Judge advises jury in baby death case to approach it 'without hostility'

A judge has told the jury in the trial of a man accused of killing his ex-fiancée’s baby seven years ago, to approach the case "without hostility or prejudice".

Philip Doyle (aged 34) of Tinakilly, Aughrim, Co. Wicklow has pleaded not guilty at the Central Criminal Court to murdering three-and-a-half-month-old Ross Murphy at 3 Creagh Demesne, Gorey, Co. Wexford on April 5, 2005.

But the jury were told that as a result of a ruling the charge is now one of manslaughter and not murder.

Mr Justice Patrick McCarthy told the jury the case started with a charge of murder but to acquit Mr Doyle of that and to consider manslaughter.

He told the members of the jury to approach the case coldly and “without hostility or prejudice”.

He said the case is relatively straightforward - that the prosecution alleges the injury was inflicted on the baby causing his death.

Mr Justice McCarthy told them the defence says it was an accident - in which case “it could not be a crime”, he said.

The judge said for manslaughter the accused must have inflicted injury on the deceased which caused his death and that the death was unlawful.

He said the mental element that the prosecution must prove is an intention to cause harm.

Mr Justice McCarthy also told the jury it was not necessary for the prosecution to prove a motive.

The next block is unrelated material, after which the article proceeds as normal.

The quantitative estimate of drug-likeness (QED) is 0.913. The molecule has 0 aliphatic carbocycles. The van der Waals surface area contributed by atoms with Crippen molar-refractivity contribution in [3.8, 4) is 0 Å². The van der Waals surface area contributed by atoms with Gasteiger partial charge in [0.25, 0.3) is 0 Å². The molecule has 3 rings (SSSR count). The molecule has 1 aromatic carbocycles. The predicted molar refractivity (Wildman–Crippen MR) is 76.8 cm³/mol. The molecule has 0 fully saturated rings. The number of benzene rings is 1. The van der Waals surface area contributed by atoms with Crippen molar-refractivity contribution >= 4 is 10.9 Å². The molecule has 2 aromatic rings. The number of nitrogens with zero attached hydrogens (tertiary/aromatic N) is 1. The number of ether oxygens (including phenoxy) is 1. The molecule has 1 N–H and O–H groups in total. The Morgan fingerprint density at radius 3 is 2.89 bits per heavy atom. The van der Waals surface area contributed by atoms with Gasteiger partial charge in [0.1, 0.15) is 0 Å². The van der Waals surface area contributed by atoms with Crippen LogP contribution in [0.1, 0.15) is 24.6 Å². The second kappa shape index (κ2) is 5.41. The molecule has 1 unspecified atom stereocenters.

Mr Doyle was minding the baby at the home he shared with the child’s mother Leona Murphy while she went out to get a DVD on April 3, 2005.

The court has heard the baby was initially taken to Wexford General Hospital on March 31, 2005 because he was ‘lifeless’ and getting sick on the bed.

The baby was kept in for observation because of a rash on his neck and released on Sunday, April 3, but returned to the hospital that evening.

He was rushed to Our Lady’s Children’s Hospital Crumlin in the early hours of the next morning but died the next day.

The court heard the accused changed from an account he gave in a witness statement earlier in the month saying the baby did not fall on that evening to then telling gardaí in an interview he fell while holding the infant.

State Pathologist Professor Marie Cassidy previously told the court she concluded the baby died from brain trauma from which he would not have recovered.

Prof. Cassidy said such trauma would not be expected to occur in a not-yet-mobile child without some explanation and there was deep bruising consistent with the trunk being firmly gripped and that haemorrhages inside the eyes “highly suggested a shaking incident.”

Mr Giollaiosa O’ Lideadha SC defending told the jury in his closing speech that the most likely cause of death was a fall.

He said that neuropathologist Professor Michael Farrell had said in evidence that it was entirely possible the injuries could have been caused by a fall in an adult’s arms.

Mr Justice McCarthy will resume charging the jury of six men and five women on Monday.

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